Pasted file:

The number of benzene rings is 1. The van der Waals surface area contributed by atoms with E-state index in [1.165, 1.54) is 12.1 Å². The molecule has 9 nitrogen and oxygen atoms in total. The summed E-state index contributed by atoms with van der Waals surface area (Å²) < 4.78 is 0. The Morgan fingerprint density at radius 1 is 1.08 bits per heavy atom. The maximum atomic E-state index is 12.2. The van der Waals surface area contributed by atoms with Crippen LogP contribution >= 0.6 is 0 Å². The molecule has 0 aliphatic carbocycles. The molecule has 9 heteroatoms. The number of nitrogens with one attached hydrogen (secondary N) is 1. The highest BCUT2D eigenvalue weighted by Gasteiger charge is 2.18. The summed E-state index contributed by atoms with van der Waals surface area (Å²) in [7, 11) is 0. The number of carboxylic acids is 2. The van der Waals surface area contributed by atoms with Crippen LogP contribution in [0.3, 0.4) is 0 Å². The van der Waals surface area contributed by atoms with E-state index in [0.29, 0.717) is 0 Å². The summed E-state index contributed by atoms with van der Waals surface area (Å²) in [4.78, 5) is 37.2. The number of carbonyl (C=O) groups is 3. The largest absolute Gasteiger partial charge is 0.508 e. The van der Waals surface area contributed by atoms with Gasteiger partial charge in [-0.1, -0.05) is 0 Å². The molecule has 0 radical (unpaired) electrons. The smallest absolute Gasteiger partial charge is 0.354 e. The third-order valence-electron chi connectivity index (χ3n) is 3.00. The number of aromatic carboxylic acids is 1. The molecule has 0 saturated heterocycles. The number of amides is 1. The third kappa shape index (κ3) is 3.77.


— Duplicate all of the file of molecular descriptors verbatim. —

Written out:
The number of benzene rings is 1. The van der Waals surface area contributed by atoms with E-state index in [1.165, 1.54) is 12.1 Å². The molecule has 9 nitrogen and oxygen atoms in total. The summed E-state index contributed by atoms with van der Waals surface area (Å²) < 4.78 is 0. The Morgan fingerprint density at radius 1 is 1.08 bits per heavy atom. The maximum atomic E-state index is 12.2. The van der Waals surface area contributed by atoms with Crippen LogP contribution >= 0.6 is 0 Å². The molecule has 0 aliphatic carbocycles. The molecule has 9 heteroatoms. The number of nitrogens with one attached hydrogen (secondary N) is 1. The highest BCUT2D eigenvalue weighted by Gasteiger charge is 2.18. The summed E-state index contributed by atoms with van der Waals surface area (Å²) in [7, 11) is 0. The number of carboxylic acids is 2. The van der Waals surface area contributed by atoms with Crippen LogP contribution in [0.3, 0.4) is 0 Å². The van der Waals surface area contributed by atoms with E-state index in [0.29, 0.717) is 0 Å². The summed E-state index contributed by atoms with van der Waals surface area (Å²) in [4.78, 5) is 37.2. The number of carbonyl (C=O) groups is 3. The largest absolute Gasteiger partial charge is 0.508 e. The van der Waals surface area contributed by atoms with Gasteiger partial charge in [-0.1, -0.05) is 0 Å². The molecule has 0 radical (unpaired) electrons. The smallest absolute Gasteiger partial charge is 0.354 e. The third-order valence-electron chi connectivity index (χ3n) is 3.00. The number of aromatic carboxylic acids is 1. The molecule has 0 saturated heterocycles. The number of amides is 1. The third kappa shape index (κ3) is 3.77.